Localization: Training and Development in Mexico

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By Jen Weaver, Carmazzi Global Solutions

Localization in MexicoWith Mexico our immediate neighbor to the south, Mexican culture may be familiar to most of us. Whether you will find this information new or just a refresher course, let’s explore some common cultural facts about Mexicans and their expectations when it comes to T&D.

Test your knowledge of Mexican culture with the Fun-Fact questions below:

  1. True or False. The official name of Mexico translates to “The United States of Mexico.”
  2. True or False. Mexico’s official religion is Catholic.

Quick Tips for Training & Development in Mexico1:

  • Mexican communications include elaborate and extensive demonstrations of courtesy. Culturally, many Mexicans find it difficult to say “no”, so they may agree to decisions or tasks without fully understanding the expectations but will avoid asking clarifying questions. You may find that those with higher levels of education may be more prone to request further details.
  • While generally deemed acceptable in business interactions, intense constant eye contact may be interpreted as aggressive or threatening in other settings. During casual interactions, for example, intermittent eye contact is more appropriate.
  • Authority figures are commonly perceived as corrupt, so most Mexicans will be skeptical of those in positions of leadership. Overcome this by being warm, personable and courteous. Demonstrate trust and goodwill while building relationships and maintaining professionalism.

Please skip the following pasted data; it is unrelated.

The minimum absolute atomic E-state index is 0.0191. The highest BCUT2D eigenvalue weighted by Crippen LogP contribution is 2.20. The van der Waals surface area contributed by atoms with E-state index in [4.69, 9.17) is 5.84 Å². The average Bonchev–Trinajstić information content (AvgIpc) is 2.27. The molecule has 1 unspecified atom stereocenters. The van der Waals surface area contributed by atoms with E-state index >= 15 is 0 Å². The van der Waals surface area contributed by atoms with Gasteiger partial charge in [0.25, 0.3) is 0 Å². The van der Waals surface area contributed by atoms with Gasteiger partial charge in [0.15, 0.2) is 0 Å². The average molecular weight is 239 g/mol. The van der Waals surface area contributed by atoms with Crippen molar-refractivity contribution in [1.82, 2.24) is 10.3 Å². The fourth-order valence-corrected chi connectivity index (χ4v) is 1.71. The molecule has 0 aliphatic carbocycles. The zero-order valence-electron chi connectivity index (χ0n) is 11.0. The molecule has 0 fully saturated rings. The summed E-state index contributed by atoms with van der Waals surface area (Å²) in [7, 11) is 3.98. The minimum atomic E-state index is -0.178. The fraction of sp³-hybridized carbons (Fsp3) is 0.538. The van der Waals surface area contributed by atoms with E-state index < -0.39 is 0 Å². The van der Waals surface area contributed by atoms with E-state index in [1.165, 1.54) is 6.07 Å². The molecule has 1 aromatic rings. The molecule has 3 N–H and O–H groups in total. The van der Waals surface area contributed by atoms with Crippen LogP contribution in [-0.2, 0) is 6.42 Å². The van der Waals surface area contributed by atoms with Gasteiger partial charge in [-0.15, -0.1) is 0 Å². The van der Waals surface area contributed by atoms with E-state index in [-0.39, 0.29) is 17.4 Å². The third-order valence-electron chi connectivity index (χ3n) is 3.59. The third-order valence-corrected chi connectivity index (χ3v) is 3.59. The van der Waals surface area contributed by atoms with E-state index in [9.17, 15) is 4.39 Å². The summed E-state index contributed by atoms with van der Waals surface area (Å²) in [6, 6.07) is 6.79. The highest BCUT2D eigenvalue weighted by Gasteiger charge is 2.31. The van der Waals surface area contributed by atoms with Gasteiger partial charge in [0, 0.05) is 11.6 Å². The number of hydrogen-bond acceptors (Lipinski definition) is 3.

• Mexicans are typically risk-averse and highly resistant to change. Subjective feelings on a topic guide an individual’s perspective on what is true or right. Generally speaking, however, those with higher levels of education will give greater weight to objective facts than straight emotions or gut feelings when making decisions.
  • Family is highly valued, and individuals will commonly make decisions based on the best interests of their family unit. Even with such a prevalence of machismo in Mexican culture, the mother is typically viewed as the central figure in the family due to her protective nature. However, the father may still garner the most respect.
  • Business opportunities rely heavily upon building relationships, with relationships taking priority over expertise. Take time to get to know your students and key decision-makers in advance, especially when interacting with high-ranking professionals or governmental officials, as this will aid in their receptivity to your message.
  • Priorities in time are given to building relationships, not to necessarily ending the meeting on schedule. While business meetings often end late, they will typically begin on time. So, be sure you are For casual gatherings, everything will typically start and run later than planned.
  • As relationships develop, your Mexican counterpart may transition to using first names when you communicate. Wait for him or her to make this change; otherwise, use educational or business titles to address each other.
  • Business settings are more relaxed than here in the States, and decision-making is a lengthy process. Build buffers for delays into your class timelines to allow for multiple conversations. Once a decision has been made, implementation processes are usually faster than here in the States, as Mexican businesses face less requirements and paperwork.
  • Be mindful not to publicly criticize anyone, as individual dignity and respect are highly valued.
  • High-end sharp-looking visuals are appreciated, so be sure to use quality graphics in your training materials.

Fun-Fact Answers:

  1. True
  2. Mexico does not have an official religion, although Roman Catholic beliefs are very prevalent.

Developing training & development materials for use in Mexico? Contact Jen Weaver with Carmazzi Global Solutions for a free consultation.


1Morrison, Terri, & Conaway, Wayne A. (2006). Kiss, bow, or shake hands (2nd ed.). Avon: Adams Media.


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